Happiness Is…Offseason.  That’s it.  The show’s over.  The curtain has fallen.  The trophies awarded.  The last laps run.  There’s nothing left of the 2016 NASCAR season other than whatever sponsor silliness may occur or following whatever Dale Earnhardt Jr. storyline may pop up (sure, he’s planning on racing, but is it really going to happen?  His concussion saga is a strange one).  Otherwise, what’s left?  Not a whole lot.

So congratulations on making it through another NASCAR season.  Some of you may not be back, dissatisfied with a product that has strayed from its roots.  Others of you may watch next year with leery eyes, wondering why you’re watching but still sucked into the enjoyment of watching drivers and cars go fast, battling at tracks all over North America.  And some of you will be excited, eager for Daytona’s Speedweeks, happy for each race weekend.  Regardless of your position, enjoy the break.  Take a moment to get away from the sport.  Enjoy time outdoors, or reading, or with family, or whatever your particular hobby may be.  Learn a new skill.  Hone an old one.  Meditate.  Don’t meditate.  Just be sure to enjoy yourself.  Tempus fugit.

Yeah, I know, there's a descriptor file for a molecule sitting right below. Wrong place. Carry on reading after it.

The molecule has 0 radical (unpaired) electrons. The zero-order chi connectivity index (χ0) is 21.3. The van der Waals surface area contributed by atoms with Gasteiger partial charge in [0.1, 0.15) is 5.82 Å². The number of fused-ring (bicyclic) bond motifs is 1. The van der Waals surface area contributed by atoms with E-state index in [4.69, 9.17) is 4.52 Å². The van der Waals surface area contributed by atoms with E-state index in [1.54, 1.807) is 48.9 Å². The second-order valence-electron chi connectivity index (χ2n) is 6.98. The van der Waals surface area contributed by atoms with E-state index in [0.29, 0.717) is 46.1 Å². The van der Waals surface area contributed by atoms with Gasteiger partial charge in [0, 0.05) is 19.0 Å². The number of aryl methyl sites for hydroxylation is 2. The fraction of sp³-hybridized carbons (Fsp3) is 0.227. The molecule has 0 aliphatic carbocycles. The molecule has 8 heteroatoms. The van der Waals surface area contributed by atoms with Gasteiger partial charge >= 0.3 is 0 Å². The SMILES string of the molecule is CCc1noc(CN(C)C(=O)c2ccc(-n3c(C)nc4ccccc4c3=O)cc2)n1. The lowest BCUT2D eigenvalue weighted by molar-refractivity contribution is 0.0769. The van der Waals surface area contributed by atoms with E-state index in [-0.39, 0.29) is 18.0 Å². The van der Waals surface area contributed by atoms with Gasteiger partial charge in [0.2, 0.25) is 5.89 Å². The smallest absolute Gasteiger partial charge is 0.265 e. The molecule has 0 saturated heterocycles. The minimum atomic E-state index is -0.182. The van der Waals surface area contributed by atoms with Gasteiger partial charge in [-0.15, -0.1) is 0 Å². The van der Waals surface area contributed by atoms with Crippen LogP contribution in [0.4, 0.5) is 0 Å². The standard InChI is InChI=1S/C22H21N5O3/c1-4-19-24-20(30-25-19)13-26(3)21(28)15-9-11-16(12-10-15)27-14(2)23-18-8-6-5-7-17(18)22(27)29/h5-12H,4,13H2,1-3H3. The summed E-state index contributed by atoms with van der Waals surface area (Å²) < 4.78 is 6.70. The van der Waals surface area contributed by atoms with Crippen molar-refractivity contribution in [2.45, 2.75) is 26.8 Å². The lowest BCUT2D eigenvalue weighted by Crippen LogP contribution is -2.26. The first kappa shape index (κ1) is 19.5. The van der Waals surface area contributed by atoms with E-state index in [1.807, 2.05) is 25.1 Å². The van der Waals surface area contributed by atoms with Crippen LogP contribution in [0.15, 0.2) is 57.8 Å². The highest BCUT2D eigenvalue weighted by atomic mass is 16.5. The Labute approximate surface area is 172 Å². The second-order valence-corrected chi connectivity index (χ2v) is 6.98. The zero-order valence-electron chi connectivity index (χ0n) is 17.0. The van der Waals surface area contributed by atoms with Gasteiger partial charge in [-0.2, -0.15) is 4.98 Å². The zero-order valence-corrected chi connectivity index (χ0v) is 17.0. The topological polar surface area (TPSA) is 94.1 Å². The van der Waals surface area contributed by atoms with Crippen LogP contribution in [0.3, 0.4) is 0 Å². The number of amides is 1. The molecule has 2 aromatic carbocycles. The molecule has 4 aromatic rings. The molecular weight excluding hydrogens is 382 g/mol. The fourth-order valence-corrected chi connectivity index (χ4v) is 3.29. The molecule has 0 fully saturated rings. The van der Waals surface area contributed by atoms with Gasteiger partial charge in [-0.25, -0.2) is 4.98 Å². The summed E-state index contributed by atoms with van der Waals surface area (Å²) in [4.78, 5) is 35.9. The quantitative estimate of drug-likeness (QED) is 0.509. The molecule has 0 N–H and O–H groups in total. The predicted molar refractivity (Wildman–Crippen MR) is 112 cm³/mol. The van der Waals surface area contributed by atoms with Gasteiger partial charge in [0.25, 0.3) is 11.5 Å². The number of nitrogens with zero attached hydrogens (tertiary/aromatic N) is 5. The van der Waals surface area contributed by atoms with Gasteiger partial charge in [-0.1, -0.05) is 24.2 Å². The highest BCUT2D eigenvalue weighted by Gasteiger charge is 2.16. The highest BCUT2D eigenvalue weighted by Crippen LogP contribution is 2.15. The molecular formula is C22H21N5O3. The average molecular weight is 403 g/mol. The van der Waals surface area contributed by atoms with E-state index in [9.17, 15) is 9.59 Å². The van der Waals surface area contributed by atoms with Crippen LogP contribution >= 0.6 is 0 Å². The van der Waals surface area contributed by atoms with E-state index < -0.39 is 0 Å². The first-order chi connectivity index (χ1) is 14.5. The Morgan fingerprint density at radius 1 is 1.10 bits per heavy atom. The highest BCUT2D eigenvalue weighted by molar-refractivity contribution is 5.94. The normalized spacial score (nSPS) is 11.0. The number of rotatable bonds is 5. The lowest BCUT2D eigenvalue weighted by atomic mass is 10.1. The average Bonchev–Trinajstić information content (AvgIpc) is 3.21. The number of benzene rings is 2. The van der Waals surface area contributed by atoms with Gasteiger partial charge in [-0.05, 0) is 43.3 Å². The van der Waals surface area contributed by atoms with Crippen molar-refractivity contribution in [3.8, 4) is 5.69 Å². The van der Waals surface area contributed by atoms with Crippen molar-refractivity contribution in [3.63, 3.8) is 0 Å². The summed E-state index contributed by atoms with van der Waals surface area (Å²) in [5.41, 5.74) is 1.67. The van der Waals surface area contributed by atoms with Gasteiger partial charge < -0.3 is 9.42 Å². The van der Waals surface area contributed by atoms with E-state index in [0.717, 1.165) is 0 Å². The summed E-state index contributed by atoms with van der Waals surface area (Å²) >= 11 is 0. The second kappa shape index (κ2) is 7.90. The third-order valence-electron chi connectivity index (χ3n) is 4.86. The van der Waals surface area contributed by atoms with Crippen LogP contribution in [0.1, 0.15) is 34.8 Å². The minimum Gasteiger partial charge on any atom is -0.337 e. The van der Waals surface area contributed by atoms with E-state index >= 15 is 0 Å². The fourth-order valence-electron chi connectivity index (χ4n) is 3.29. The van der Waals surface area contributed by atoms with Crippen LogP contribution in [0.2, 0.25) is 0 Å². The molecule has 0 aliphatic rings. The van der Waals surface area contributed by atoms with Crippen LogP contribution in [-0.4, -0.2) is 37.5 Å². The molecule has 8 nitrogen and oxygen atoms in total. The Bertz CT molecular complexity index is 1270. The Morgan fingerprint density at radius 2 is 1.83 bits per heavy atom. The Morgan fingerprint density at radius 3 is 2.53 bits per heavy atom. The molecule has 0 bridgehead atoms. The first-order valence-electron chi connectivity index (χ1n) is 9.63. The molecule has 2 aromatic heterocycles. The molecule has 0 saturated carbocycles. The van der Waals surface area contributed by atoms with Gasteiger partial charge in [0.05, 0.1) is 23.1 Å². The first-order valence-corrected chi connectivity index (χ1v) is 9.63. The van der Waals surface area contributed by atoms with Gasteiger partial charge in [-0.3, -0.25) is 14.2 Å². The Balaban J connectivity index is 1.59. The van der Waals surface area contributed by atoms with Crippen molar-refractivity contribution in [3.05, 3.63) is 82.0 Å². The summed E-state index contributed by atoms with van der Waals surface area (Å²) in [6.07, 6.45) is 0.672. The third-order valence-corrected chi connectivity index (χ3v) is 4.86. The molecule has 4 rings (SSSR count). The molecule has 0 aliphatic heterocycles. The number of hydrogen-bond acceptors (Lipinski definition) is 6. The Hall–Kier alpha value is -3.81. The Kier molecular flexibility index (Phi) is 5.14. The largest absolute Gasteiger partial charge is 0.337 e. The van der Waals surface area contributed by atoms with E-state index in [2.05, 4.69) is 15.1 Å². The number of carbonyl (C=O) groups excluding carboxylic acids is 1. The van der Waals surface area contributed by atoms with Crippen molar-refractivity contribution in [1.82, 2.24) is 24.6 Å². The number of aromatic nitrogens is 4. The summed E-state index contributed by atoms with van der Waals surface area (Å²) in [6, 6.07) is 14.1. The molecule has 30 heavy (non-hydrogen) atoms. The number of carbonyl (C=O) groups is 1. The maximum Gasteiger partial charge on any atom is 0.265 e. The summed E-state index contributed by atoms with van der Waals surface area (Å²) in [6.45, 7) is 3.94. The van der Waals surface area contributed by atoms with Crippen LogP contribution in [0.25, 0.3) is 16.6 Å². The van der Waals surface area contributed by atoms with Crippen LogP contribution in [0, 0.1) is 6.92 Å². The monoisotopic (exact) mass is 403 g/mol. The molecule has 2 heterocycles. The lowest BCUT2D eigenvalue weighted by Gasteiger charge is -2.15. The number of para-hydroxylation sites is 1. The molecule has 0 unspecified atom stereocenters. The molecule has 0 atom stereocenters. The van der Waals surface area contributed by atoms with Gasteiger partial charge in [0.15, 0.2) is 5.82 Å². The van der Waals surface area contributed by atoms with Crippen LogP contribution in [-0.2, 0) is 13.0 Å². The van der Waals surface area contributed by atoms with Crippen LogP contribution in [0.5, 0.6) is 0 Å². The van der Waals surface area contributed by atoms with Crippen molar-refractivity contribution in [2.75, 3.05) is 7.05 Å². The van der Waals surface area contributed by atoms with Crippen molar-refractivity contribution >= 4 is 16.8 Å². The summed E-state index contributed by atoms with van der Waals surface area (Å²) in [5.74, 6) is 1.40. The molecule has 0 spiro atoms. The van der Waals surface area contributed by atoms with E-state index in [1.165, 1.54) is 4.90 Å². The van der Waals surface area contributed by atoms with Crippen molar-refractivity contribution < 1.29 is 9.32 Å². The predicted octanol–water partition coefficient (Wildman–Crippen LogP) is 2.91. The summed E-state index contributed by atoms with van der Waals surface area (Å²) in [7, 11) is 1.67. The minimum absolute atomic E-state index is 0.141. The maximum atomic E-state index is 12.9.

Enjoy the holidays.  

About the author

Ava Lader headshot photo

As a writer and editor, Ava anchors the Formula 1 coverage for the site, while working through many of its biggest columns. Ava earned a Masters in Sports Studies at UGA and a PhD in American Studies from UH-Mānoa. Her dissertation Chased Women, NASCAR Dads, and Southern Inhospitality: How NASCAR Exports The South is in the process of becoming a book.

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Speaking for myself I find the moves on the business side of things to be more interesting than the on track action. Perhaps the search for cubic dollars and engineering talent is more competitive.
But of course thats just me.


“The series still lacks a title sponsor, something that continues to perplex the media and followers of the sport

Brian wants too much money! I’d be interested to know just how much more Brian wants.

And we get to look forward to more of Brian’s “brilliant” ideas on how to improve “the product”.

Happy Thanksgiving!!!